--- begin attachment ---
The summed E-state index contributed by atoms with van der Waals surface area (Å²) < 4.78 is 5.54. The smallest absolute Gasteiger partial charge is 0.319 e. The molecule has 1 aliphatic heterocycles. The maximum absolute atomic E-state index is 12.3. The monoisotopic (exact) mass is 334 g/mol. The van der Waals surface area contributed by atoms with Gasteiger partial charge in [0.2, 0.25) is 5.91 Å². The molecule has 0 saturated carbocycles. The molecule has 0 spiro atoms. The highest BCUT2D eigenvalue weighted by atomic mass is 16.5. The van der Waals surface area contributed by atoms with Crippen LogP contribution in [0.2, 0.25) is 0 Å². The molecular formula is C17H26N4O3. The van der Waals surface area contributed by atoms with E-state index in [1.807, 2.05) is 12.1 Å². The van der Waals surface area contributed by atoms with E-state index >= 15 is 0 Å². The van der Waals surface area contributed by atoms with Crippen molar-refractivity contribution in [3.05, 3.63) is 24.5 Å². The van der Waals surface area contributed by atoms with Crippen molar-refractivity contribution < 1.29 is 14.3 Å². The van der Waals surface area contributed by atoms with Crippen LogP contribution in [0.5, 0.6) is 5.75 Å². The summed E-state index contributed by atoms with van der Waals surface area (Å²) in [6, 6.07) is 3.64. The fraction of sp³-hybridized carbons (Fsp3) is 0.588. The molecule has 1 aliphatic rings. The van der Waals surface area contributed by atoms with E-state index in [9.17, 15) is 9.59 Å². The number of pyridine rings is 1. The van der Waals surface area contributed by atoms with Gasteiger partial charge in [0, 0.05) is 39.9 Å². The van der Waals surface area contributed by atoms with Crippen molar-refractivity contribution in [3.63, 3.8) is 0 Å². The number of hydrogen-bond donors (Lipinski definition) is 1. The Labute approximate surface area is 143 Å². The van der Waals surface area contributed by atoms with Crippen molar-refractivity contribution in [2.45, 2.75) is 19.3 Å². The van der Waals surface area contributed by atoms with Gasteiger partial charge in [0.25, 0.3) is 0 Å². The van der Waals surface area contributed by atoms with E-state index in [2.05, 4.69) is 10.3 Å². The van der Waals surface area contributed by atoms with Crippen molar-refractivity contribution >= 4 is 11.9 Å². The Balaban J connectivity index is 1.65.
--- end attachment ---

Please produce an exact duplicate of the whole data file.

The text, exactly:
The summed E-state index contributed by atoms with van der Waals surface area (Å²) < 4.78 is 5.54. The smallest absolute Gasteiger partial charge is 0.319 e. The molecule has 1 aliphatic heterocycles. The maximum absolute atomic E-state index is 12.3. The monoisotopic (exact) mass is 334 g/mol. The van der Waals surface area contributed by atoms with Gasteiger partial charge in [0.2, 0.25) is 5.91 Å². The molecule has 0 saturated carbocycles. The molecule has 0 spiro atoms. The highest BCUT2D eigenvalue weighted by atomic mass is 16.5. The van der Waals surface area contributed by atoms with Crippen LogP contribution in [0.2, 0.25) is 0 Å². The molecular formula is C17H26N4O3. The van der Waals surface area contributed by atoms with E-state index in [1.807, 2.05) is 12.1 Å². The van der Waals surface area contributed by atoms with E-state index >= 15 is 0 Å². The van der Waals surface area contributed by atoms with Crippen molar-refractivity contribution in [3.05, 3.63) is 24.5 Å². The van der Waals surface area contributed by atoms with Crippen molar-refractivity contribution < 1.29 is 14.3 Å². The van der Waals surface area contributed by atoms with Crippen LogP contribution in [0.5, 0.6) is 5.75 Å². The summed E-state index contributed by atoms with van der Waals surface area (Å²) in [6, 6.07) is 3.64. The fraction of sp³-hybridized carbons (Fsp3) is 0.588. The molecule has 1 aliphatic rings. The van der Waals surface area contributed by atoms with E-state index in [9.17, 15) is 9.59 Å². The number of pyridine rings is 1. The van der Waals surface area contributed by atoms with Gasteiger partial charge in [0, 0.05) is 39.9 Å². The van der Waals surface area contributed by atoms with Crippen molar-refractivity contribution in [3.63, 3.8) is 0 Å². The number of hydrogen-bond donors (Lipinski definition) is 1. The Labute approximate surface area is 143 Å². The van der Waals surface area contributed by atoms with Crippen molar-refractivity contribution in [2.45, 2.75) is 19.3 Å². The van der Waals surface area contributed by atoms with Gasteiger partial charge in [0.25, 0.3) is 0 Å². The van der Waals surface area contributed by atoms with E-state index in [2.05, 4.69) is 10.3 Å². The van der Waals surface area contributed by atoms with Crippen molar-refractivity contribution >= 4 is 11.9 Å². The Balaban J connectivity index is 1.65.